Would roads carrying jam-level traffic exist if motorists had to pay a toll on each one? Or even if merchants had to pay for road frontage, highway connections, and the like? Suppose, then, we could jump to a parallel universe in which the old “turnpike” model still prevailed. What would the road network look like? Would railroads still carry passenger traffic today, without government ownership or subsidy? Even guessing that would take us beyond scope here.

Bear all the above in mind when considering the next question:

Does Elon Musk qualify as a crony capitalist?

Lee Enochs makes the case thus:

  1. SpaceX has made itself the chief, if not sole, contractor for resupplying the International Space Station. That station itself offends libertarian sensibilities. The United States and Russian Federal governments built it. The Japanese government and a consortium of European government helped. Boom! Taxpayer boondoggle! To make matters worse, Elon Musk “pulled strings” to make sure the government wouldn’t even let any other company do what SpaceX does.
  2. Tesla builds “green cars” that exist only because governments pay people to buy them. Thus the government takes from many to benefit a few. (That violates even socialistic principle.)

Enochs concludes: without government, Elon Musk would be just another dew-eyed dreamer of impossible dreams. Though he hesitates to so rule on SpaceX, he definitely so rules on Tesla.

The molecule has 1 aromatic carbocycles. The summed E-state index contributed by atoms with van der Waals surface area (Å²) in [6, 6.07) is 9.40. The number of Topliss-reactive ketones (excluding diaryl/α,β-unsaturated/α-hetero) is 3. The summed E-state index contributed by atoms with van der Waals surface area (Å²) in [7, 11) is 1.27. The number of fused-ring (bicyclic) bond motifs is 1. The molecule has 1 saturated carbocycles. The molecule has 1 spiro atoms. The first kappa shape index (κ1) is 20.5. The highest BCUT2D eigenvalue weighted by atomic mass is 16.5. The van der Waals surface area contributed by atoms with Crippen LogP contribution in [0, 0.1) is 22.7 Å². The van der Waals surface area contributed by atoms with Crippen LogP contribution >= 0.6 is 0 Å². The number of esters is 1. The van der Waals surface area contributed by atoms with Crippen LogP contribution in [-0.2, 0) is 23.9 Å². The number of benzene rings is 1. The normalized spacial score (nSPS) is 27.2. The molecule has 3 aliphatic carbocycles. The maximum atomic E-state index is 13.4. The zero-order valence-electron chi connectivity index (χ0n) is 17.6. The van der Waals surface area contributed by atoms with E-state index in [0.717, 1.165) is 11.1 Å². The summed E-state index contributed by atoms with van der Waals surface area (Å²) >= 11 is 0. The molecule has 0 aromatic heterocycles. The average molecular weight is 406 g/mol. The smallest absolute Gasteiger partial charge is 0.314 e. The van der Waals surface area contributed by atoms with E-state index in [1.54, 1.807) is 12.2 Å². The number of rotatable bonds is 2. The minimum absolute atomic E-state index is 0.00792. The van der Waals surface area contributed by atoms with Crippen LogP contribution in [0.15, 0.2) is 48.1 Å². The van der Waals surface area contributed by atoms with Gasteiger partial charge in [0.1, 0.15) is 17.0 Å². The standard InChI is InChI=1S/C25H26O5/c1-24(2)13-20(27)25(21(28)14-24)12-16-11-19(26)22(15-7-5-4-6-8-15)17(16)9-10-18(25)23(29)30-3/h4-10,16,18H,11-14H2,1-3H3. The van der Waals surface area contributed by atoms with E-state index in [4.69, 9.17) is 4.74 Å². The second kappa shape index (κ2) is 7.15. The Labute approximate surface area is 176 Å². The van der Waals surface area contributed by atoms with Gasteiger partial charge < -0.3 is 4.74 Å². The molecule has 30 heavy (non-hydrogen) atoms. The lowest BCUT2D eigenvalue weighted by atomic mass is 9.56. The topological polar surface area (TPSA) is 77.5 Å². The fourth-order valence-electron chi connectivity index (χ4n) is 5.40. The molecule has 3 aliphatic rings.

Opening statement of the defense

Return to Konrad Graf’s piece, that he offered a year ago. Otto Preminger, in dramatizing the novel Anatomy of a Murder, offered these four kinds of criminal defense:

  1. The event, however tragic, did not qualify as a criminal offense. This goes to the first element of standing: “injury in fact.” The rules of any court say flatly: no harm, no case.
  2. The defendant didn’t do the deed. This goes to the second element of standing: traceability to a defendant’s conduct.
  3. A legal justification existed—say if the defendant was defending himself, others, his home, etc.
  4. The defendant had an excuse for doing what he did.

Graf often uses each of the four, each in a different context. Merely building something to qualify for a subsidy that already exists, does not offend against liberty. But advocating for that subsidy, does. Some libertarians—call them the boycott libertarians—say no friend of liberty can have anything to do with subsidies. As they define the problem, no one should build anything, however “good,” that the government pays him to build, or pays his customer to buy. He who does, makes himself an accessory to theft.

Graf does not agree. In fact he seems to ask whether, a perfectly consistent libertarian may buy or drive a private car at all. This follows from his message that, without free roads and highways, no car company would be so big.

But Graf admits one thing: Elon Musk has advocated subsidy programs for “green cars.” He seems to think “the globe is warming” (like Chicken Little saying “the sky is falling”). The question then becomes: did he advocate for a subsidy, bring it to pass, and benefit from it?

Better this than a definite harm?

Graf offers this, too: at least Elon Musk, through Tesla, designed and built a better car. Worse harms result from other uses of government money. This last qualifies as more excuse than justification. And the excuse is only relative at that.

Graf neglects to address SpaceX, except to question the wisdom of some of its projects. (Colonies on Mars? Not so fast!). Perhaps Graf too quickly accepts uncritically the basic principle of the missions SpaceX supports.